This article, written and photographed by Charlotte Geary, originally appeared in Modern Reston magazine.

      In Town Square Park at Reston Town Center sits a prominent new public art piece. From afar, the structure looks like cabins drawn with fluid brush strokes. As you get closer, you realize they are sturdy structures made of carefully bent sticks. And if you see the sculpture from above in one of the tall buildings nearby, it appears that a swirling ribbon of sticks is wrapping itself along the top of the whole thing.

      This sculpture is the latest creation by Patrick Dougherty, an internationally acclaimed artist who creates enormous art installations out of tree saplings. In the early 1980s, Dougherty combined his interests in carpentry, sculpture, and nature by experimenting with sticks as an art medium. As he became more experienced working with saplings, his creations grew in size from single pedestal pieces to enormous environmental works. Over the last 30 years, he has created more than 250 of these art pieces in locations around the world. Reston is the fortunate host of his latest creation.

      Dougherty and a large team of volunteers have been building the sculpture at Reston Town Center for two weeks. It is scheduled to be completed on Saturday, April 25, 2015, when there will be an opening celebration in its honor.

      I spoke with Patrick Dougherty about his sculptures and this Reston project, and he gladly offered some great insight into his work. Here are some interesting facts I learned about Patrick Dougherty and his Stick Work.


      1. The sticks hold themselves together.

      For the most part, the sticks are held together by nothing but the sticks themselves. There is no frame, twine, or adhesives. Instead, the sticks are connected by their natural tendency to grip onto each other and tangle. There are metal support beams at the base of the sculpture, which are embedded into the ground and spaced about two feet apart. They provide the overall structural base, but the rest of the sculpture consists of nothing but sticks. And it’s surprisingly sturdy.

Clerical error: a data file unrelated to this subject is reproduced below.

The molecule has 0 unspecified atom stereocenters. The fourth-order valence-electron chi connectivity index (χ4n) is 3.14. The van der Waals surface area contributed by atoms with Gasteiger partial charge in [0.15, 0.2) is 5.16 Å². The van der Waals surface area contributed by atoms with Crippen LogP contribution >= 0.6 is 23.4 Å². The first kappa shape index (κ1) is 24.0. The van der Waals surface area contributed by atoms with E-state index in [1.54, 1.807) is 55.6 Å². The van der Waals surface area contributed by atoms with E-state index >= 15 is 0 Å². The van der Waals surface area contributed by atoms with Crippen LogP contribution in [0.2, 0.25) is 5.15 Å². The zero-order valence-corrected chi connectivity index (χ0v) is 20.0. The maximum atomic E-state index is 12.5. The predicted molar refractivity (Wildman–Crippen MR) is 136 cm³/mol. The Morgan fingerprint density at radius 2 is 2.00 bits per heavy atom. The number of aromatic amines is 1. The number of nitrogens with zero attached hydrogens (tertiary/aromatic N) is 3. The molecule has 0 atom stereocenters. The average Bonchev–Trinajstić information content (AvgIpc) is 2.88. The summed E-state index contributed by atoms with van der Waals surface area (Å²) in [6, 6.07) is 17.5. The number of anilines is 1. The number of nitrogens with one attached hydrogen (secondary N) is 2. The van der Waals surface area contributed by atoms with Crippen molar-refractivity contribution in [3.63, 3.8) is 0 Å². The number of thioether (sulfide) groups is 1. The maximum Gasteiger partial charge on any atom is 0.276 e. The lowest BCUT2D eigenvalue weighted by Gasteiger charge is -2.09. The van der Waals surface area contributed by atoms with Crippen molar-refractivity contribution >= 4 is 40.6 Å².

2. The sculpture represents “Primitive Ways in an Accelerated World.”

      That was the title of a presentation that Dougherty gave last week to a standing-room-only crowd at the Reston Community Center. His building methods and materials are reminiscent of ancient habitats. His creations can evoke a nostalgia for a simpler time, and can make people stop to imagine the buildings that may have existed centuries ago in that same spot. This sculpture creates a stark but refreshing contrast with the modern buildings of Reston Town Center. The park is surrounded by manmade towers, straight lines, and hard edges, while Dougherty’s structure is organic, rounded, flowing, and almost soft. Dougherty believes that sticks have an innate appeal to most people, starting in early childhood when kids use them as playthings. That appeal is timeless, even in this modern age.

      3. The sticks mimic pen strokes.

      “Everything you can do with a pencil you can do with a stick,” Dougherty claimed during his presentation at the RCC. That might be an overstatement, but he does make an interesting point. He was originally inspired to explore this medium when he realized that trees resemble lines on landscapes, and decided to use those lines as his own brush strokes. He pointed out that sticks are naturally tapered like pen strokes. He mimics conventional drawing techniques in the flowing stick “strokes” of his creations.

      4. The saplings were locally sourced from Northern Virginia.

      Dougherty and his team harvested truckloads of tree saplings from Willowsford, a community in Loudoun County. Dougherty uses locally sourced sticks in all his art pieces, so over the years he has worked in a variety of types of wood, depending on the resources available.